Before the surgery the doctor or a nurse will give you a briefing about instructions related to anaesthesia. If the doctor decides to go with general anaesthesia, you might have to stop eating at least 6 hours before the surgery and stop drinking water 2 hours before the procedure. Your vital signs will be checked right before the surgery to make sure you are ready for it.
Risks and side effects involved with radical hysterectomy
As with any other surgery, a radical hysterectomy carries its own set of risks and complications. Here’s a list of complications:
- Deep vein thrombosis (blood clots in legs) or pulmonary embolism (blood clots in lungs) usually occurs within first 5 weeks of surgery and can be cured in some time
- Severe bleeding or haemorrhages during the surgery, which requires blood transfusion
- Allergic reaction to anaesthesia, which may require the surgeon to manage the reaction first to avoid any life-threatening situation and the surgery (if it is an emergency procedure) will be continued only after the patient vitals are stable
- Injury to other internal organs such as ureter, bladder, or bowel
- Infection (with symptoms like high fever), which may require medical attention
Following are the common side-effects of having a radical hysterectomy:
- Vaginal problems (after a vaginal hysterectomy) can range from slow recovery or infection to prolapse in advanced age
- Pain while having sex
- Failure of ovaries leading to symptoms of early menopause including hot flushes, vaginal dryness, disturbed sleep, and excessive sweating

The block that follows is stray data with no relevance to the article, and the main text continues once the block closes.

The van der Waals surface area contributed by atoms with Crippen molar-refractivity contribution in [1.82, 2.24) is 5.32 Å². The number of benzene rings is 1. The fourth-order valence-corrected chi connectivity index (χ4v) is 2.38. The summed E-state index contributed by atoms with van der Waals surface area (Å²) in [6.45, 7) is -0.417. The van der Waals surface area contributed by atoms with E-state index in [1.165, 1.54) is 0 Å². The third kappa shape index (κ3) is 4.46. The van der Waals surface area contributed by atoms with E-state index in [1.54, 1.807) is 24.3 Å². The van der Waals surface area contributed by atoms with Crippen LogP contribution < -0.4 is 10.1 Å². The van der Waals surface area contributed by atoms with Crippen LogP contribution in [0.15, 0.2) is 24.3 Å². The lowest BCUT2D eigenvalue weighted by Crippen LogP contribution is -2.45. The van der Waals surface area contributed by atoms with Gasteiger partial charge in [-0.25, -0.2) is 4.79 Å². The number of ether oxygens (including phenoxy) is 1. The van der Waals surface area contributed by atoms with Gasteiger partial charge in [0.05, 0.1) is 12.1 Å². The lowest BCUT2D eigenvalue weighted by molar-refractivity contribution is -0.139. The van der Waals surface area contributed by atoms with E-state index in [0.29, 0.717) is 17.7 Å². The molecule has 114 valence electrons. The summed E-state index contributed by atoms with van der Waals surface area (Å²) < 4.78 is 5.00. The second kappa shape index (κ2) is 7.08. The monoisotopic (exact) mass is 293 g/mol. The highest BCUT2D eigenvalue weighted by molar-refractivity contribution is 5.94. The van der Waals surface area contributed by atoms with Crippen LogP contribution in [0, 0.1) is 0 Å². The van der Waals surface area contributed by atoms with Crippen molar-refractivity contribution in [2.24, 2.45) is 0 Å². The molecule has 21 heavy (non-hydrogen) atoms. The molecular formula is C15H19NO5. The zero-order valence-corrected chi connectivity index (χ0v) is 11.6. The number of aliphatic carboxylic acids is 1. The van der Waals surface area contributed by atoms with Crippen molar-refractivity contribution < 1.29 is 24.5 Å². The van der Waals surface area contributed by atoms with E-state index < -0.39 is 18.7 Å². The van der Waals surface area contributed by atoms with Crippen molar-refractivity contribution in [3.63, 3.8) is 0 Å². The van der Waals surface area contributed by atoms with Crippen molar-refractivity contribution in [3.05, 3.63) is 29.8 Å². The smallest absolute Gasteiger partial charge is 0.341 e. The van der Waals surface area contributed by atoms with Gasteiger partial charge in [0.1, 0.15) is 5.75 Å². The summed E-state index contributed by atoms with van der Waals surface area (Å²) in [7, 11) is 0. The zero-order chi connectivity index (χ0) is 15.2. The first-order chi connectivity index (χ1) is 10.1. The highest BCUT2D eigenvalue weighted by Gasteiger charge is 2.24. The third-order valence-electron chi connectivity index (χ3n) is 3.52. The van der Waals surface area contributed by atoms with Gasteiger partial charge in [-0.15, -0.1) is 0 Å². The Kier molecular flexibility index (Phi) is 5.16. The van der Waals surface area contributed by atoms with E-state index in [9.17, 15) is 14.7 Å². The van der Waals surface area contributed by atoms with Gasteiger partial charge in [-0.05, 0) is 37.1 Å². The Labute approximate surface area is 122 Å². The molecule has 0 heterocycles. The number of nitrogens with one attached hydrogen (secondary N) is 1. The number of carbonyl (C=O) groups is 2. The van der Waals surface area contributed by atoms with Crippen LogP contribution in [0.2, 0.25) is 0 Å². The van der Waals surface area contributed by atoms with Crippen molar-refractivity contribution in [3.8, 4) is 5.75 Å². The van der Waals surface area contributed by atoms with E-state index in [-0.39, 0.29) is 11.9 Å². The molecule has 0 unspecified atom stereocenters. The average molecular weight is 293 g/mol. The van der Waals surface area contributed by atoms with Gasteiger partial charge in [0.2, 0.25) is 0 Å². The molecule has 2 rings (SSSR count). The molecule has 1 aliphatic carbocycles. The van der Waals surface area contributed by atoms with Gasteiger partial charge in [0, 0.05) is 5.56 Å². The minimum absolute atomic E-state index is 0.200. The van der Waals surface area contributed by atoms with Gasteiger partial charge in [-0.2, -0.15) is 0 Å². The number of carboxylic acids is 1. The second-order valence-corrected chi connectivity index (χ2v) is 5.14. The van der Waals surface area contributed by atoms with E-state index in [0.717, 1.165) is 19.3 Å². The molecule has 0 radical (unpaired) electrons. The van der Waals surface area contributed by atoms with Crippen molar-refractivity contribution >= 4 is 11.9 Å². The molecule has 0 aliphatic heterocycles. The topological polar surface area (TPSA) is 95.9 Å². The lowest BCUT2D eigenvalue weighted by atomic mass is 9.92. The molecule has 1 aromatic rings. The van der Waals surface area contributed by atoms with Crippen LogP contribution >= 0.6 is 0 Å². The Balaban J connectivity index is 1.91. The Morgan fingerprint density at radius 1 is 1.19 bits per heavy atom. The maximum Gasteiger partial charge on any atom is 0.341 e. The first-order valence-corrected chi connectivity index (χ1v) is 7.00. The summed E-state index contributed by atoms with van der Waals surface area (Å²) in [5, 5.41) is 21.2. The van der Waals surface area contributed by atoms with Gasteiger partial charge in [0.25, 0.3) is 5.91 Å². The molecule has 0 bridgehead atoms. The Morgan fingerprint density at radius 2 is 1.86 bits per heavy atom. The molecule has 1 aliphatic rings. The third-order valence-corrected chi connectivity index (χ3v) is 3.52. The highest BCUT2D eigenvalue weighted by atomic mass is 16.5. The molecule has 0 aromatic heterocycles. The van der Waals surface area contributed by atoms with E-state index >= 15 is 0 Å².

Women who have had an early menopause due to surgery will require additional supplements to avoid an early onslaught of osteoporosis (weak bones).
Recovery after radical hysterectomy
Usually, a woman stays under observation at the hospital for anywhere between 1 and 3 days, and it may take about a month or so post-hospitalisation to completely recover from the surgery. Regular gynaecologist consultations should be planned in advance to check the recovery. During these consultations, the doctor will share precautions accordingly and may also advice regular basic full body check-ups at least for a few months post-surgery.
If the cervix is not removed during the surgery for any reason, you will need to go for regular cervical screening tests along to ensure it stays healthy. You can discuss any discomfort or a troubling symptom in the follow-up consultations. The removed organs also go for biopsy to check for conditions like cancer, endometrial hyperplasia, among others. The results of this test may be relayed to you during follow-up appointments or over the phone.
Some women may be recommended hormone replacement therapy (HRT) to help with the symptoms of an early menopause if both their ovaries are removed. The procedure is meant to supplement the lack of necessary hormones secreted by ovaries. However, women who have had a hormone-dependent breast cancer or a liver disease cannot opt for this treatment. Women for whom HRT seems to work may have to continue regular treatment till the average age of natural menopause, which is around 51.